Article ID: eNL160428 | By: Hank Hanegraaff
If you’re in contact with today’s realities and still incurably optimistic about our nation’s future, you’re a rare bird. I’d like to know your secret.
Take our current election year as a case in point.
At the founding of our nation, with a population of roughly three million people, we had seven world-class leaders. Today, with a population one hundred times that number, how many truly world-class leaders have you seen lining the stages of Republican and Democrat debates?
Although this can be pondered from multiple angles, I pose the question simply to share a growing concern regarding two fundamental and serious errors: 1) the belief that anyone (particularly politicians?) is going to deliver us from our woes discloses a lamentable state of “learned helplessness” and childlike dependence, and 2) the belief that “outside-in” fixes will ever be more than bandaids on ills emanating from the root cause: our fallenness and alienation from the Way.
I raise this in part because in January’s newsletter I mentioned that a priority for CRI this year will be to facilitate the movement beyond orthodoxy (right belief) to orthopraxis (right doing).
Unquestionably, orthodoxy is foundational, for “As a man thinks in his heart, so is he” (Proverbs 23:7). Yet where has right belief without right action ever accomplished anything of significance? Given the current morass of challenges we face from San Bernardino to Syria, I’d vastly prefer effective change agents who never get it exactly right theologically or theoretically, to inactive or ineffective eggheads who can quote chapter and verse with precision but whose death and disappearance would practically go unnoticed!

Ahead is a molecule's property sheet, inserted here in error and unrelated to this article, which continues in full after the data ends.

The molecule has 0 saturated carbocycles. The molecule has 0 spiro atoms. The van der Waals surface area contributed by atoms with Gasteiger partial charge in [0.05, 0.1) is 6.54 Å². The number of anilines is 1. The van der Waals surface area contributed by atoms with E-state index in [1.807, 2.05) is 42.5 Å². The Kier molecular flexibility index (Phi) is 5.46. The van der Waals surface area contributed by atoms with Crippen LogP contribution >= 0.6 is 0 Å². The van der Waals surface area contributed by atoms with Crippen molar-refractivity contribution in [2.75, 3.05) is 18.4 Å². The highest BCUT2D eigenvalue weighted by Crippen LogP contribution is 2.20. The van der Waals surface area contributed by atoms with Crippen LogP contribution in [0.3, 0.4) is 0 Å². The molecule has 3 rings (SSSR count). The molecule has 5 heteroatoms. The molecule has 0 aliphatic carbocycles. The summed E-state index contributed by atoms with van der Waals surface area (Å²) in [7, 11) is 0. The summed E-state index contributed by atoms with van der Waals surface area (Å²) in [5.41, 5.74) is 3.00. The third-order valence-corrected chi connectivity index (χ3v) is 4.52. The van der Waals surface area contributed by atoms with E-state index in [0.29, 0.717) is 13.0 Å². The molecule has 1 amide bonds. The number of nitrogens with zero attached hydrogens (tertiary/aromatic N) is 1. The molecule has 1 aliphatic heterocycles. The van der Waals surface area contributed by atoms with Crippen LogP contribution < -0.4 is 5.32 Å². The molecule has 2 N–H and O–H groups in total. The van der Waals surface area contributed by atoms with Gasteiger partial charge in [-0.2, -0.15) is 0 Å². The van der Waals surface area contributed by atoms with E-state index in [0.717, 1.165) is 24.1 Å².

This imperative for doing rather than just “being” was clearly not lost on Jesus when He said, “Everyone who hears these words of mine and puts them into practice is like a wise man who built his house on the rock” (Matthew 7:24 NIV).
While this could certainly be debated by those committed to other root metaphors, let me suggest that the kingdom of God is first, foremost, and fundamentally about change. From death to life. Darkness to light. Bondage to freedom. Exile to intimacy. Despair to hope. The list could go on.
By implication, this means that our calling as Christians in a desperately needy nation and world entails being agents of transformation as we labor as coworkers with the Ultimate cosmic change agent and practitioner (1 Corinthians 3:9), the One who continuously makes all things new (Revelation 21:5).
Yet what still trips up vast numbers of Christians? The belief that the problems are so great that we can have no meaningful impact. That whatever we do in the grand scope of things, it ultimately doesn’t matter.
Well, let’s be mindful, as the great Irish statesman Edmund Burke once said, that “Nobody made a greater mistake than he who did nothing because he could only do a little.” No doubt Edward Everett Hale had a similar thought in mind when he wrote, “I am only one, but I am one. I cannot do everything, but I can do something. And I will not let what I cannot do interfere with what I can do.”
More contemporarily, and with the vital role your partnership plays in changing our world, I’ll leave you with the memorable words of Dr. Seuss:
“Unless someone like you cares a whole awful lot, nothing is going to get better. It’s not.”